Breast Cancer Screening Questioned

by AIG Direct - Date: 2009-05-04 - Word Count: 166 Share This!

The effectiveness of breast cancer screening has been questioned after a recent US report revealed how many lives are actually saved by the process.

Healthcare experts at a John H. Stroger Jr. Hospital of Cook County and the University of Nebraska have revealed that mammograms only decrease the chance of dying from breast cancer by 0.1 per cent, which may boost the need for cancer or health insurance.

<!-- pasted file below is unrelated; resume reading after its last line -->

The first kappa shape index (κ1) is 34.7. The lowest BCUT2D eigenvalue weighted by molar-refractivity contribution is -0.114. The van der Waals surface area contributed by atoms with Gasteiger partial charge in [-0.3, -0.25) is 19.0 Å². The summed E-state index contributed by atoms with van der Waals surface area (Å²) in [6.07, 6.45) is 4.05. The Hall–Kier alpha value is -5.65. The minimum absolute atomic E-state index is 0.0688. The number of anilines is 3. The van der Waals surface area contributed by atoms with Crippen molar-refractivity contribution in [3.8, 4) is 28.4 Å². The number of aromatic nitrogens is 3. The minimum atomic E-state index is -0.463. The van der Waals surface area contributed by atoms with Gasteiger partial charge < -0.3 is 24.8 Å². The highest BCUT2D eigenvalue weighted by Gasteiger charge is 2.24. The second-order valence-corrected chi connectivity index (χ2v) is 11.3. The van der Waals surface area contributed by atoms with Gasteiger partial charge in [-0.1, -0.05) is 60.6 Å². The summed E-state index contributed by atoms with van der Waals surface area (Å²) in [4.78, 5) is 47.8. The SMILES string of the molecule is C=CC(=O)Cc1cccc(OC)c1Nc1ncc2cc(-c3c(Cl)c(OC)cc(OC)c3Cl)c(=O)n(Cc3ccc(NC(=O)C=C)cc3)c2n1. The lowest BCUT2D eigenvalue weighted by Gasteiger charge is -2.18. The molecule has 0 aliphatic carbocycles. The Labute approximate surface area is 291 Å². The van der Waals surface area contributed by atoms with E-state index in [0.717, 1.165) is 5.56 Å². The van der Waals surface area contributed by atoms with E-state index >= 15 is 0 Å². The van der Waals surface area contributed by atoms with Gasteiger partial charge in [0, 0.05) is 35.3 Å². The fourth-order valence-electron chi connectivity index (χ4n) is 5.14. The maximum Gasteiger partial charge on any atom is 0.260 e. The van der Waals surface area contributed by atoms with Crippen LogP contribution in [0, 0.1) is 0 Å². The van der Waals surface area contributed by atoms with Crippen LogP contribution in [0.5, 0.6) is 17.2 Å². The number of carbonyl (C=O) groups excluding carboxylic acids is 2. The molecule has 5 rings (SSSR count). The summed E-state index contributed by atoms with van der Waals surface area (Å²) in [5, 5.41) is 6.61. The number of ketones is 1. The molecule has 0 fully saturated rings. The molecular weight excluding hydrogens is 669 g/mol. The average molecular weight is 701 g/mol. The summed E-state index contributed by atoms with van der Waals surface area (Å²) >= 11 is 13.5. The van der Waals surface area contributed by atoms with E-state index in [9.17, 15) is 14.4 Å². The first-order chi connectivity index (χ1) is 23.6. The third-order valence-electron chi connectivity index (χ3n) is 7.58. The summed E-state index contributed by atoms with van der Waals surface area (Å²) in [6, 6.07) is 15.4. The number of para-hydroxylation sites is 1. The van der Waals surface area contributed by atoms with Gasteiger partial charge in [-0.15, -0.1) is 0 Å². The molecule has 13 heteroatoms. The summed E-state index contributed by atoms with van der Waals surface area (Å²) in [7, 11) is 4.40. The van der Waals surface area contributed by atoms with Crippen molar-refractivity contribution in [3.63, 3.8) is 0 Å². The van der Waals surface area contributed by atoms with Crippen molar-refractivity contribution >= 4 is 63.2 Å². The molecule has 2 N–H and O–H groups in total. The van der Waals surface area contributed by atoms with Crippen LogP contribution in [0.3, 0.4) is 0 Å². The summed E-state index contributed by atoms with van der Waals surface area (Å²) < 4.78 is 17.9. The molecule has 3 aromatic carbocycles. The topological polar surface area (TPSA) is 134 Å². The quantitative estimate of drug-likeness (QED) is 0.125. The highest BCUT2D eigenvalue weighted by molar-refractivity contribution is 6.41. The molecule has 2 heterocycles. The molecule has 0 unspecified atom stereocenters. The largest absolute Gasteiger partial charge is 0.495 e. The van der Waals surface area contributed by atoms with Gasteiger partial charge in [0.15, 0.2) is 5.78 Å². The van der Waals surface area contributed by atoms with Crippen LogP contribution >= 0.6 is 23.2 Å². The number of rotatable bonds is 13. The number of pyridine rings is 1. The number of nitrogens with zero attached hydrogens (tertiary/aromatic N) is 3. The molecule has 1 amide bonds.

The authors, John and James Keen, say they aimed to promote informed decision-making relating to cancer cover.

"By comparing mammography's life-saving absolute benefit with its expected harms, a well-informed woman along with her physician can make a reasonable decision to screen or not to screen for breast cancer," they state.

The authors stress that the study assumed saving a life means the curing of a woman who would otherwise have died from cancer without screening.

In related news, healthcare authorities in Northern Ireland recently revealed the maximum age at which women can be screened for breast cancer is to be raised to 70.

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